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    1. Thank you! And I have a feeling I'm going to know what you mean here soon -- some of my recent WiPs have threatened to fall short of the wordcounts I want. But yeah, adding more definitely sounds like a challenge.

      Editing is definitely tough! But whenever I get really frustrated with it, I sit back and remind myself that I actually finished a draft of the manuscript and managed to finish the story. >.<

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  2. Woot! A blog post from Chessie! Yaaaay~

    And also yay for edits! Haha, this reminded me of how I cut 10ish K from MM JUST by cutting down sentences or removing the wordiness. It scared me at first because I was all like: Did I accidentally cut out whole scenes or something?

    That's really good advice about 'having something quotable/significant every five lines.' I'll keep that in mind as I write PB (because I know from MM that wordiness/unnecessary writing is a huge problem for me).

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    1. :DDD

      It seems we are in the same boat, friend. I didn't realize how unnecessarily wordy I could get until I started cutting this stuff.

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  3. Wow, 11k just from words and phrases and sentences?! That is impressive.

    I love this advice! I tend to be a little wordy in my drafts, so I'll definitely remember this for when I'm editing :D

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    1. Thanks! I'm wordy, too, but it's like a sneaky kind of wordy where I don't know I'm doing it until someone kicks me and says, "You don't need this word!"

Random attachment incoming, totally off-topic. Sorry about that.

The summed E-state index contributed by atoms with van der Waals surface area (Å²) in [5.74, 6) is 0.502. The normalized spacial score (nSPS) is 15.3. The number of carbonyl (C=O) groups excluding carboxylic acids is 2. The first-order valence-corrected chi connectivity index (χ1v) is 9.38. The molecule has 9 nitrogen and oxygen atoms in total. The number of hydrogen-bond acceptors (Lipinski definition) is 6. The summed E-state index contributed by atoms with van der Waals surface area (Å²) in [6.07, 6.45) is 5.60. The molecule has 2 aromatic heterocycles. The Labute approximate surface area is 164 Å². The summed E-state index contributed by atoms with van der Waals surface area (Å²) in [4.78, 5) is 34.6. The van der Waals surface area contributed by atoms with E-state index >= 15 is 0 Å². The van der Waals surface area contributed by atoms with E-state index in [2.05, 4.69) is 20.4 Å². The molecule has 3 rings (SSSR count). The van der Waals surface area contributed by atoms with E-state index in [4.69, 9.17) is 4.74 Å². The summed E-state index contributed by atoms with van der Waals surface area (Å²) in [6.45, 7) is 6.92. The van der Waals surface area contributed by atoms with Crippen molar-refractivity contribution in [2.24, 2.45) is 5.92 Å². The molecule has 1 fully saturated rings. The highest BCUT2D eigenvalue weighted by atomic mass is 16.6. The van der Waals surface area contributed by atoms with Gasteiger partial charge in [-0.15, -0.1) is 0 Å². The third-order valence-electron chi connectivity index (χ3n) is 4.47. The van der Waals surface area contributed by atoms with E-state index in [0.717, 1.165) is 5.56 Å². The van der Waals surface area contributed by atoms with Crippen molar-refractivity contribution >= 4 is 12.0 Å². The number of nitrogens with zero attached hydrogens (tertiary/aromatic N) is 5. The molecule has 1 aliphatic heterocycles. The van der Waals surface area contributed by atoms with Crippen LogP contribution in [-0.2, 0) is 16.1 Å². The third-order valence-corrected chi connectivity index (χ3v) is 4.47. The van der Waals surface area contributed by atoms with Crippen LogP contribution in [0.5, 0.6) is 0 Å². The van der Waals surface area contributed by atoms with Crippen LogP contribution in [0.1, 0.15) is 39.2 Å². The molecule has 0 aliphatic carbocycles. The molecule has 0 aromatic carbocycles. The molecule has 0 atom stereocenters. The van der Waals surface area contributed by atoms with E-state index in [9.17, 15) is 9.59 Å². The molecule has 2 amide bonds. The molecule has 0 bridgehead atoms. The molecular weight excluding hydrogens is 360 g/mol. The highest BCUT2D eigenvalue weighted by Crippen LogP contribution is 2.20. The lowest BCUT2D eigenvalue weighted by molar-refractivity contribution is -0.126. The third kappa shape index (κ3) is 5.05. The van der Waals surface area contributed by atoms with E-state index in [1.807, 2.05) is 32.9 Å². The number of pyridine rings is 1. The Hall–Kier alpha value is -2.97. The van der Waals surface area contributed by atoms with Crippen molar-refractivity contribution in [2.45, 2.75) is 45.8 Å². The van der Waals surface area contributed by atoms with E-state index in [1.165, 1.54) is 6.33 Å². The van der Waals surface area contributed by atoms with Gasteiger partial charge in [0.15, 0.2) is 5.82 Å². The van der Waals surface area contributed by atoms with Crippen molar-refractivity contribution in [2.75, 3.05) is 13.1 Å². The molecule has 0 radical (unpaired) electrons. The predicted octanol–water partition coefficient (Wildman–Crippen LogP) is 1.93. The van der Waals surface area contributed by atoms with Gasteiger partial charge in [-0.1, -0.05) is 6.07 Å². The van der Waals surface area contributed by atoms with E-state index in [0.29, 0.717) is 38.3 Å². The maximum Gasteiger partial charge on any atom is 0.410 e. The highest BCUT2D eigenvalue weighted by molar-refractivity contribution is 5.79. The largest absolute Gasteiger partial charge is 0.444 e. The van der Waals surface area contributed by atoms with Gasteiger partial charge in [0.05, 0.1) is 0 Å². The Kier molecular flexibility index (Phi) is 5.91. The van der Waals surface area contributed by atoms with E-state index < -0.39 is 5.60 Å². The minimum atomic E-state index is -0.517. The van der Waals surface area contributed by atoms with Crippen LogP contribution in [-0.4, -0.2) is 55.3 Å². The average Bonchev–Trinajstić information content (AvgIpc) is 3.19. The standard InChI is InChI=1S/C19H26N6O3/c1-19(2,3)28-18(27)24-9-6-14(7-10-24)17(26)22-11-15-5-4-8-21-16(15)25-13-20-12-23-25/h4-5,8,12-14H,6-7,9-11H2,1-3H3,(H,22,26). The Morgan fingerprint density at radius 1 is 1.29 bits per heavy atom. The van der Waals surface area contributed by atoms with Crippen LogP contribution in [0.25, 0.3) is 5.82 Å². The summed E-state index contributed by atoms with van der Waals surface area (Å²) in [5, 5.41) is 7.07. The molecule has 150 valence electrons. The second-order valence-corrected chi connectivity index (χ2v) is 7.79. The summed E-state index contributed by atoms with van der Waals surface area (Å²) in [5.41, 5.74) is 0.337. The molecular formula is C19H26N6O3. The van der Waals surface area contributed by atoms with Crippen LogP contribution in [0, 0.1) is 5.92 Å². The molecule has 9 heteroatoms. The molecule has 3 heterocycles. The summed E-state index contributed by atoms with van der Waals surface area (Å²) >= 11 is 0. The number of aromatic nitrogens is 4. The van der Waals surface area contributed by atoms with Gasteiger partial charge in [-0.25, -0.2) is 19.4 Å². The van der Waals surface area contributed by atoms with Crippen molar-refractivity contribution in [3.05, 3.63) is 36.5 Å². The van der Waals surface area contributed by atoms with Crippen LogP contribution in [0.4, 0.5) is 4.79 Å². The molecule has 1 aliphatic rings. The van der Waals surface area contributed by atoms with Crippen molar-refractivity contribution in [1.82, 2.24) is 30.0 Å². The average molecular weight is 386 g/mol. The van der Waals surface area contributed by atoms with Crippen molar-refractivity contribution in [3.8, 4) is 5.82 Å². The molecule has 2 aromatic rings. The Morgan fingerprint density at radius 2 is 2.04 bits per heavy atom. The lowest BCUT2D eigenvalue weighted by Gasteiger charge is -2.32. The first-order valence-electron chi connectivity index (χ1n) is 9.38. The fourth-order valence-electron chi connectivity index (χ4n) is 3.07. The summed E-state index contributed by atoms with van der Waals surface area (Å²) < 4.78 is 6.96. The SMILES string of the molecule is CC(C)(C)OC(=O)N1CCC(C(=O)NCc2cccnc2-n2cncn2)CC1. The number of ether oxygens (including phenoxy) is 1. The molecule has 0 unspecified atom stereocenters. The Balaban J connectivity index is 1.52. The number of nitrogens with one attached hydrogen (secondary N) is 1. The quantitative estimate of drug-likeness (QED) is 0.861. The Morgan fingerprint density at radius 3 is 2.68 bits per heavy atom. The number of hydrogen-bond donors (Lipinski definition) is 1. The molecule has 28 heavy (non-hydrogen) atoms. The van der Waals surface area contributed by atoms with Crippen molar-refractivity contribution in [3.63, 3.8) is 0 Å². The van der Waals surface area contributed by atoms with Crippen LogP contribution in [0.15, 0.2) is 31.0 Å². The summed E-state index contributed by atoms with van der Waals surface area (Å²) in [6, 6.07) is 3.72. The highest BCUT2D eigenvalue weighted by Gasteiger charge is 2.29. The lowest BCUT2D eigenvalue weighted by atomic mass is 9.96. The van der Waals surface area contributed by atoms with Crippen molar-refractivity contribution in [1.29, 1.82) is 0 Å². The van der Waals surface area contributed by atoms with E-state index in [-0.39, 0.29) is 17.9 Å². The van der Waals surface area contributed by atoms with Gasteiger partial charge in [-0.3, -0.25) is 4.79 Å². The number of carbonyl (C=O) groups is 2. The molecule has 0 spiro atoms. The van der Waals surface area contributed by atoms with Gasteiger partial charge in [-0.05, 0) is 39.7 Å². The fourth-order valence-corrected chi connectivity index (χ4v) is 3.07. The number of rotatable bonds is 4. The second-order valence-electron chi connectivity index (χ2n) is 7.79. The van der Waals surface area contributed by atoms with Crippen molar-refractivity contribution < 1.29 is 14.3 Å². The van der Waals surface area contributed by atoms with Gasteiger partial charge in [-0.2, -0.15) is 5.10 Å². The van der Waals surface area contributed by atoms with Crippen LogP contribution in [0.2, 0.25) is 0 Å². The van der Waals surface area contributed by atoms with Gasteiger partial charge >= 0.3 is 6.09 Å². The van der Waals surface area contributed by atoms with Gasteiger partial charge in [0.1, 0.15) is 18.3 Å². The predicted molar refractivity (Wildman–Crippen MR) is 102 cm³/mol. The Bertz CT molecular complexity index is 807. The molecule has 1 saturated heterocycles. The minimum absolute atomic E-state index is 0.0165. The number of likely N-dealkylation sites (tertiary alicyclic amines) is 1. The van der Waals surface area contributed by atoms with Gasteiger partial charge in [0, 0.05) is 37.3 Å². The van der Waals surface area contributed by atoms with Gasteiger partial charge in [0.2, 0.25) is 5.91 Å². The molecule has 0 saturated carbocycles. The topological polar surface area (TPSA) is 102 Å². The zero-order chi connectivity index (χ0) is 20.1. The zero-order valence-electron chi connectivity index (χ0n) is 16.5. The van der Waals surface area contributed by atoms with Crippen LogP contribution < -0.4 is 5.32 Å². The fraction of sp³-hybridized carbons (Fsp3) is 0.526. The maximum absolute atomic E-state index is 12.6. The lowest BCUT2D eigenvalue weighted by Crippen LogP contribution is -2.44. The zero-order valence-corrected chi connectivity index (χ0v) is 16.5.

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  4. Wow, that's awesome! Thanks for the tips.

    For me, I tend to write pretty sparsely anyways, but I do tend to "condense" phrases. So something I say in 4 or 5 words, I'll change to say in 1 or 2, which also makes the writing tighter and better (obvi). I also ask myself if everything is moving the story forward (pretty much the same as making sure everything is relevant).

    And great job with the editing speed! That is something I def need to work on, lol.

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    1. No problem! Those are great tips. And between you and me, sometimes the editing speed kind of scares me -- I do it so fast I'm afraid I've completely screwed things up. XD

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  5. That's great writing advice! Thanks for it - I'm about to edit a bit, this will be very helpful. :)

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    1. No problem! And thanks for stopping by. ^_^

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  6. That is absolutely awesome advice, and the same way I was able to cut several thousand words from an old manuscript as well. I probably should have cut more >_>

    YAY EDITING. Which I need to get back to doing.

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    1. omg I wish I could cut more. ;_; If I could wring 4k more out of it, I'd be so happy. I don't think it's going to happen, unless I start cutting scenes.

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  7. Thanks Chessie! I just started editing. Great advice. Will keep it in mind. Now it is time for a beer. :)

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    1. No problem! Good luck with your editing, and thanks for stopping by! ^_^

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  8. Wow, that's awesome advice. I'm saving it!
    My writing advice? Ummm ... keep quick-to-prepare food handy. ^_^

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    1. Bahahaha, that is EXCELLENT advice. Food of any kind, really...